LA is interesting because they require bike parking but let you reduce your car parking requirement by doing so. This is not the norm at all in most zoning codes, but it should be.

  • Joe Linton

    Metro Bike Share will expand to Pasadena next year. Breeze bike-share includes parts of Venice – and could expand to Mar Vista relatively straightforwardly IMHO.

  • A quick update on the meeting last night:

    After a long and somewhat spirited discussion, the Neighborhood Council voted against the project “as-is” by a 7-0-3 vote. We were presented with options to vote either for or against the proposal, and many of the Board Members that were in favor of the project voted for an amended motion to just oppose the project as is to continue discussion.

    Even though I would likely vote in favor of a project such as this, I voted for the “oppose as-is” motion as did some other NC members that spoke in favor of the project. The presentation from the developers raised a lot of questions that weren’t answered, some of which were pretty basic. For example, the developer said the residential component was seventy one feet, but the plans the MVCC PLUM Committee had listed it as 81 feet. A representative from Bonin’s office said there’s a plan that has the building even shorter but doesn’t reduce the number of apartment, but none of us saw that proposal.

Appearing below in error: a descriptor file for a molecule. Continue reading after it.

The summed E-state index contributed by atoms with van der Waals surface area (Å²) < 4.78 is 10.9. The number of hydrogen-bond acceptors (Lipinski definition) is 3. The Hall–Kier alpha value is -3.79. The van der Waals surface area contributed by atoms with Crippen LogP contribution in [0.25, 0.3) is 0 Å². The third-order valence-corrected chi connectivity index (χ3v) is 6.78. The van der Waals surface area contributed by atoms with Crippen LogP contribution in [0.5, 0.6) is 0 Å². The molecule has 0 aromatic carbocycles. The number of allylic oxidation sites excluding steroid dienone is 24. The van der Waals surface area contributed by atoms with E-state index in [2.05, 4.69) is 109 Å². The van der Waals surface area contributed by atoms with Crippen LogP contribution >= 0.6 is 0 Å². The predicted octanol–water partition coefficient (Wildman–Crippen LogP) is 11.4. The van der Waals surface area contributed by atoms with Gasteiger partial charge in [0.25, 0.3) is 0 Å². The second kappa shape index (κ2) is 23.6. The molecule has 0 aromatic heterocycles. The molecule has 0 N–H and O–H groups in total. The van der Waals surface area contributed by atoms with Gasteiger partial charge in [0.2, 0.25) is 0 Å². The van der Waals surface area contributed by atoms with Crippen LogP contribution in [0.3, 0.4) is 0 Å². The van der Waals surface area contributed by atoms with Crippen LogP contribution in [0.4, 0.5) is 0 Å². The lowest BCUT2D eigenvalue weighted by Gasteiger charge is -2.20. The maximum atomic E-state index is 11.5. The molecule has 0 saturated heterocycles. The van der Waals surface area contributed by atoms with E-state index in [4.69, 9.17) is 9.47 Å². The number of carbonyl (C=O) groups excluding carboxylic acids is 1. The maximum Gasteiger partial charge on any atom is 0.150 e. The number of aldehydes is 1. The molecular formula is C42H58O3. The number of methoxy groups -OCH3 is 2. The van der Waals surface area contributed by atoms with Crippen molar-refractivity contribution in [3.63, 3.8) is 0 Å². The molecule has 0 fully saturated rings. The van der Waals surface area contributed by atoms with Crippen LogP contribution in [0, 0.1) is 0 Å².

I’m hopeful that the planner will continue to work with the NC and community and we can answer all these questions and in a month or two we can move forward with this plan. The Westside definitely can use the housing, and I love the TOD nature of the project, so I’m hoping we can get this done in a timely manner.

  • I would love to see unbundled parking and will suggest it.

  • ExpoRider

    Thanks. Unbundled is the word I was looking for. I think Councilman Bonin is progressive enough that he will see the error in his ways and switch to this approach.

  • pamela day

    As the developer of this project, as well as a native of Mar Vista who LIVES and WORKS on Venice Boulevard, I am happy to correct the information with the following:

    The building is mostly 59 feet high in some places and pops up to 71 feet where the mezzanine roofs are located.